It is a little difficult to picture, but Nordau Street was once an elegant pedestrian zone with ice-cream shops and cafés, and Herzl and HaHalutz streets were packed with high-end boutiques. The houses here are more modern, with characteristically straight, clean lines and large balconies. Don’t miss a peek at 41 Herzl Street, Ora Cinema, it’s been decorated with velvet curtains and massive chandeliers. House 27 was Hadar’s first office building, and was titled the Clock House. Right across the street on 18 Herzl Street, stands another aged office building, Beit HaKranot (built 1939).

Beit HaKranot in Haifa

Beit HaKranot in Haifa

Gaze up and take a look at the round-cornered building’s special façade, overlooking the Herzl and Arlosoroff intersection, which sadly is much neglected nowadays.

Strolling around Jerusalem Street reveals many special houses in the Arabic and International styles – as well as a combination of both. Take a look at houses number 8 and 24. House number 28 had been built for the Zionist leader Ussishkin (who eventually settled down in the Rehavia neighborhood in Jerusalem). House number 15 was home to Haifa’s mythological mayor, Abba Hushi.

At the corner of Arlosoroff and Frishman you will find the perfect place for a coffee break: The Leibel Confectionery. The place has been running since 1970, offering Viennese style desserts. Here you can sit around laminated tables and relish on delicious yeast cakes baked early in the morning, tall cheese cakes, cream puffs and a range of heart filling pastries.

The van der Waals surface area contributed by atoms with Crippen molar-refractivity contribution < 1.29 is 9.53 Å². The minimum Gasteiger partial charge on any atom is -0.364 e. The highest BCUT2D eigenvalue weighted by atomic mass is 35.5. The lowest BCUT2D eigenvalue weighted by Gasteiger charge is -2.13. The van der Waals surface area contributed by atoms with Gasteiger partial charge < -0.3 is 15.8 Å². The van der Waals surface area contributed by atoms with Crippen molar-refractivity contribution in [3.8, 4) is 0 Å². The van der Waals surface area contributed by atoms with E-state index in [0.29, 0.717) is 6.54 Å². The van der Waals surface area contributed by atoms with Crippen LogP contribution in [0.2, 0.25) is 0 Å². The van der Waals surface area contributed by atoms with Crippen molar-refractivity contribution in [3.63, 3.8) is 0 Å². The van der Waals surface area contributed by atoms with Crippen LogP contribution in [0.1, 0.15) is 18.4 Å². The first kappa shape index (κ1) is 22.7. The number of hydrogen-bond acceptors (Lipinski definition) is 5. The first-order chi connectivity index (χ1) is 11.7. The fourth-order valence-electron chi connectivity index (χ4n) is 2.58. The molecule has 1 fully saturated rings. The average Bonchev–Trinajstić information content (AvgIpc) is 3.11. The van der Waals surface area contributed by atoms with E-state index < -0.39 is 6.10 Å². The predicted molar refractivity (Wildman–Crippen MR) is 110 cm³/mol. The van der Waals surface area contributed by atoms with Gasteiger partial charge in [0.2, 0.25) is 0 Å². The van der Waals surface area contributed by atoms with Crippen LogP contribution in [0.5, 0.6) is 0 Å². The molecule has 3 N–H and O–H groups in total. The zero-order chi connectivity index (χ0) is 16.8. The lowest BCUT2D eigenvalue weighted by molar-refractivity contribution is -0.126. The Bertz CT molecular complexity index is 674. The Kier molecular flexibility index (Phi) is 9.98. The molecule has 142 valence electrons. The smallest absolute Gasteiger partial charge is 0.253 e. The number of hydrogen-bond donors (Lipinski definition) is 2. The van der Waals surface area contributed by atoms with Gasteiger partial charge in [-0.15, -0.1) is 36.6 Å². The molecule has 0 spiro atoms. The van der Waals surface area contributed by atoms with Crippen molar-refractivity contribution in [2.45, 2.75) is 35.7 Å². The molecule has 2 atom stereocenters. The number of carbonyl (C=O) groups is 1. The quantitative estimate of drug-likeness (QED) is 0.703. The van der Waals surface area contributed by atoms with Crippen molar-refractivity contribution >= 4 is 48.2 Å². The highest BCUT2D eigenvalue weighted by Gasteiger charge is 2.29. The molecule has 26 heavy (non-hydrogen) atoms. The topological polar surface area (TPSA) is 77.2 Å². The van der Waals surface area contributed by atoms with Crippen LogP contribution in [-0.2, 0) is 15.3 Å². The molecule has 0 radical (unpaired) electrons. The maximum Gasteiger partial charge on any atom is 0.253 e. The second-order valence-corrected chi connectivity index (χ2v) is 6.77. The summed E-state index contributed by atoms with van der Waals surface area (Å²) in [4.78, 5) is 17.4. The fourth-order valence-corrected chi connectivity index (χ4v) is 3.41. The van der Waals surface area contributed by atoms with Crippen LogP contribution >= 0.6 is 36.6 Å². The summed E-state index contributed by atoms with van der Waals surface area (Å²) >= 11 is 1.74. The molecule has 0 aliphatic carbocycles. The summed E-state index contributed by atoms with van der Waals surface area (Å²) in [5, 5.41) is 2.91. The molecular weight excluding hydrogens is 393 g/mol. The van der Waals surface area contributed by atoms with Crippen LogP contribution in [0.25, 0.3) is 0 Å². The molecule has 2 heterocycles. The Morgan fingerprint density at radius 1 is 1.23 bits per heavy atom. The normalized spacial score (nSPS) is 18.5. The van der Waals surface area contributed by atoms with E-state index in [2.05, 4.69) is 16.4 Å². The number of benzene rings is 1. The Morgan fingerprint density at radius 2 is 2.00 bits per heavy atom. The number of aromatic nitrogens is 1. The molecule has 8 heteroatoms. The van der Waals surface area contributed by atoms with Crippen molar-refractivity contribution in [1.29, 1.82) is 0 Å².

Delicious yeast cakes

Delicious yeast cakes

Hunting for bargains, travelling back in time
The Second Hand Chic shop on 36 Yosef Street, known also as Shlomy’s Shop, offers jerseys, periodic jewelry and masses of clutch bags. Right next to it, at number 34, Sleek also stores an infinite array of second hand goods, clothes and house utensils.

Next to Yosef Street is the coolest street in the neighborhood, and perhaps in the whole of Haifa – Masada Street. In recent years Masada was transformed into a hub for young people, students and artists. Masada exhibits the coexistence that stems from values shared by young people in places like Berlin and New York – good music, a spirit of renewal and café culture. At the center of the street there is an underground station, and everything together gives a sense of travelling back in time to the 1990s in Shenkin Street, Tel Aviv. In house number 34, among a tattoo studio, a sushi place and a few art galleries, you can also find Osaphim Nadine (Nadine’s Collections) that was formerly located in Ein Hod. Nadine collects, amends and sells trendy second hand clothes and accessories.

Climbing up from Hadar to the Carmel Center, Derech Hayam and Hanasi Streets display many buildings in the International style: house number 99 on Derech Hayam Street was built in 1936 in the Bauhaus style and exhibits unique periodic details, such as the square façade windows and the minimalist handrail in the stairwell.

If you still feel like shopping, on 5 Derech Hayam Street, right next to the Gan HaEm Carmelit station is Aniche’s vintage shop. In Buddhism, Aniche means constant change – everything comes and goes. This principle, as we know, applies to fashion as well. The shop’s owner, Shoshi, is an expert on the subject. In Aniche you’ll find original periodic pieces – as well as branded bargains – a wide range of jerseys, denim, jewelry and accessories.


Written by  BlogsRelease